By Kevin F. Dennehy
Fact Sheet 2005-3097 (530K PDF)
Although often overlooked, ground water is increasingly important to all of our lives. Ground water is the primary source of drinking water to approximately half the Nation's population (134 million people), provides about 40 percent of the irrigation water essential for the Nation's agriculture, sustains the flow of most streams and rivers, and helps maintain a variety of aquatic ecosystems. Moreover, the near-term trend in ground-water withdrawals for public supply and irrigation is continuing to rise (Hutson and others, 2004). As the Nation's principal reserve of freshwater, ground water requires periodic inventories and ongoing evaluations to ensure the resource is sufficient to meet the numerous needs of the Nation. This fact sheet provides a description of the U.S. Geological Survey (USGS) Ground-Water Resources Program and presents highlights of ongoing science activities.
What is the Ground-Water Resources Program?
The Ground-Water Resources Program is the principal USGS program for assessing the availability of ground-water resources at the regional and national scale (fig. 1). The Ground-Water Resources Program evolved from the Regional Aquifer-System Analysis (RASA) Program. RASA studies (1987–95) primarily were designed to quantify ground-water budgets for the Nation's principal aquifers, including depletions within those aquifers. The Ground-Water Resources Program updates and builds upon the RASA studies. Data collection and process-oriented ground-water science are used to assess the long-term availability of ground-water supplies while also addressing the environmental effects of ground-water development on land and surface-water resources. Studies currently funded by the Ground-Water Resources Program conduct regionally integrated ground-water assessments that fill the information gap between national efforts, such as the previous RASA studies, and local-scale efforts, conducted by the USGS Cooperative Water Program in conjunction with local partners. The scope and complexity of changing ground-water issues along with funding realities require integration of efforts both within the USGS and with other Federal, State, and local governments, as well as the private sector. Priorities for the Ground-Water Resources Program include regional and national overviews, scientific assessments of critical ground-water issues, field methods and model development, and improved access to fundamental ground-water data.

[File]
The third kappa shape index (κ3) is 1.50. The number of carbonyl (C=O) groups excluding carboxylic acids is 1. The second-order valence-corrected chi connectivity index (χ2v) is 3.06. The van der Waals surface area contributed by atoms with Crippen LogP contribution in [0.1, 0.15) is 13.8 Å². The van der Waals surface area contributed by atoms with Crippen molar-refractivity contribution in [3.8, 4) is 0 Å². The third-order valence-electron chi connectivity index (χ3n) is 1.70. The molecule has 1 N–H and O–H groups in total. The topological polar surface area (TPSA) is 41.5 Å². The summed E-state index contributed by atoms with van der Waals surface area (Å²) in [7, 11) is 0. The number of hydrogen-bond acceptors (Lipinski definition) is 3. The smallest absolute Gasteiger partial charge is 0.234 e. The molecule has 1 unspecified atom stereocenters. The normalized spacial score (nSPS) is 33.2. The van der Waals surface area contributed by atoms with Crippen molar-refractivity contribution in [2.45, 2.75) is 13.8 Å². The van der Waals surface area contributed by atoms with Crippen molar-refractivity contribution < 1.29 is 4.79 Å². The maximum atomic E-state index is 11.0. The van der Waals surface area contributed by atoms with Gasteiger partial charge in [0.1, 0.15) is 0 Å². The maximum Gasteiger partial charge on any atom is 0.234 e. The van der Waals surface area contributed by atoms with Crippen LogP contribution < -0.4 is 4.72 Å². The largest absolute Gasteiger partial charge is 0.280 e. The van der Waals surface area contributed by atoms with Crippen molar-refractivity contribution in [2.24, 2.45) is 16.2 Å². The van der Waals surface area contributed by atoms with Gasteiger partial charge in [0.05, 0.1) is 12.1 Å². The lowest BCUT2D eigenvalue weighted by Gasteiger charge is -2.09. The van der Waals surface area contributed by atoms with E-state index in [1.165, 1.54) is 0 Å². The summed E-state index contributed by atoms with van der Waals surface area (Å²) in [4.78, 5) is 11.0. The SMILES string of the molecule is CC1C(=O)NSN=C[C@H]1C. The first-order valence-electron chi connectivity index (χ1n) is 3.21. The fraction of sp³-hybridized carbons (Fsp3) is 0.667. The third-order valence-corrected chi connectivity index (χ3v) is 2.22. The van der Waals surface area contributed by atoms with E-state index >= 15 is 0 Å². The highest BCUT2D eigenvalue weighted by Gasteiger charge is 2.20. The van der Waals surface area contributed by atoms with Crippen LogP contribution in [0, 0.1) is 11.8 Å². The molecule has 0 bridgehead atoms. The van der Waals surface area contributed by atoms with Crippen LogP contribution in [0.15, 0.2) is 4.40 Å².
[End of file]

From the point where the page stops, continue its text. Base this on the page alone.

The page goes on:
Highlights of the Ground-Water Resources Program
Over the past decade, ground-water issues have evolved in scope and complexity as a result of escalating demands for the resource. USGS scientists are capable of addressing this increasing complexity by targeting a variety of information needs with a multi-component approach. The Program's mission and goals are achieved through the implementation of the following ground-water science components.
Regional Ground-Water Evaluations
The Ground-Water Resources Program addresses national and regional interests in ground water by supporting large-scale, multidisciplinary studies of ground-water availability. The studies commonly encompass multiple states and include scientific assessments of critical ground-water issues. Over time, the results of these individual ground-water availability studies can be combined to provide a national assessment. The following are examples of national and regional evaluations of the Nation's ground-water resources currently supported by the Ground-Water Resources Program.